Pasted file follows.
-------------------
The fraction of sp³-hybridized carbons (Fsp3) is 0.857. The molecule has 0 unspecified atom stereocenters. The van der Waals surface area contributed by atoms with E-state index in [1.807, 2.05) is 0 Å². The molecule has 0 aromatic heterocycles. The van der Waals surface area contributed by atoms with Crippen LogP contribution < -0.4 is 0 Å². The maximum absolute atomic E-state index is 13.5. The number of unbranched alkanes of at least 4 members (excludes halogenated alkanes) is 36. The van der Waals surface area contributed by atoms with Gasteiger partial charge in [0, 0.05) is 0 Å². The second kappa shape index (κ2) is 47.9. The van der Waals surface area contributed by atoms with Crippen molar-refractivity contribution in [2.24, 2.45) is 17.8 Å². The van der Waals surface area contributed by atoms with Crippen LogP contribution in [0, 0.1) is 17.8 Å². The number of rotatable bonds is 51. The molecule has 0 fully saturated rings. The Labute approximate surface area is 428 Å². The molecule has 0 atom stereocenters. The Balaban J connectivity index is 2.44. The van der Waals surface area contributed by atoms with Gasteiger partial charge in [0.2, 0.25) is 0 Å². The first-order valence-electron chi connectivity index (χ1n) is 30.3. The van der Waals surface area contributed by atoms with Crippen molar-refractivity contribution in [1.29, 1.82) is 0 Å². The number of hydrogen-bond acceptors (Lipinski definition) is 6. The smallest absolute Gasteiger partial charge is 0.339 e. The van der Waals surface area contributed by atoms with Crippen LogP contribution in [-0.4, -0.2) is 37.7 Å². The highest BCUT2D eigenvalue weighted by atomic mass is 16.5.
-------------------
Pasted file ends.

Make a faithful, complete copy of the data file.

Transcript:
The fraction of sp³-hybridized carbons (Fsp3) is 0.857. The molecule has 0 unspecified atom stereocenters. The van der Waals surface area contributed by atoms with E-state index in [1.807, 2.05) is 0 Å². The molecule has 0 aromatic heterocycles. The van der Waals surface area contributed by atoms with Crippen LogP contribution < -0.4 is 0 Å². The maximum absolute atomic E-state index is 13.5. The number of unbranched alkanes of at least 4 members (excludes halogenated alkanes) is 36. The van der Waals surface area contributed by atoms with Gasteiger partial charge in [0, 0.05) is 0 Å². The second kappa shape index (κ2) is 47.9. The van der Waals surface area contributed by atoms with Crippen molar-refractivity contribution in [2.24, 2.45) is 17.8 Å². The van der Waals surface area contributed by atoms with Crippen LogP contribution in [0, 0.1) is 17.8 Å². The number of rotatable bonds is 51. The molecule has 0 fully saturated rings. The Labute approximate surface area is 428 Å². The molecule has 0 atom stereocenters. The Balaban J connectivity index is 2.44. The van der Waals surface area contributed by atoms with Gasteiger partial charge in [0.2, 0.25) is 0 Å². The first-order valence-electron chi connectivity index (χ1n) is 30.3. The van der Waals surface area contributed by atoms with Crippen molar-refractivity contribution in [1.29, 1.82) is 0 Å². The number of hydrogen-bond acceptors (Lipinski definition) is 6. The smallest absolute Gasteiger partial charge is 0.339 e. The van der Waals surface area contributed by atoms with Crippen LogP contribution in [-0.4, -0.2) is 37.7 Å². The highest BCUT2D eigenvalue weighted by atomic mass is 16.5.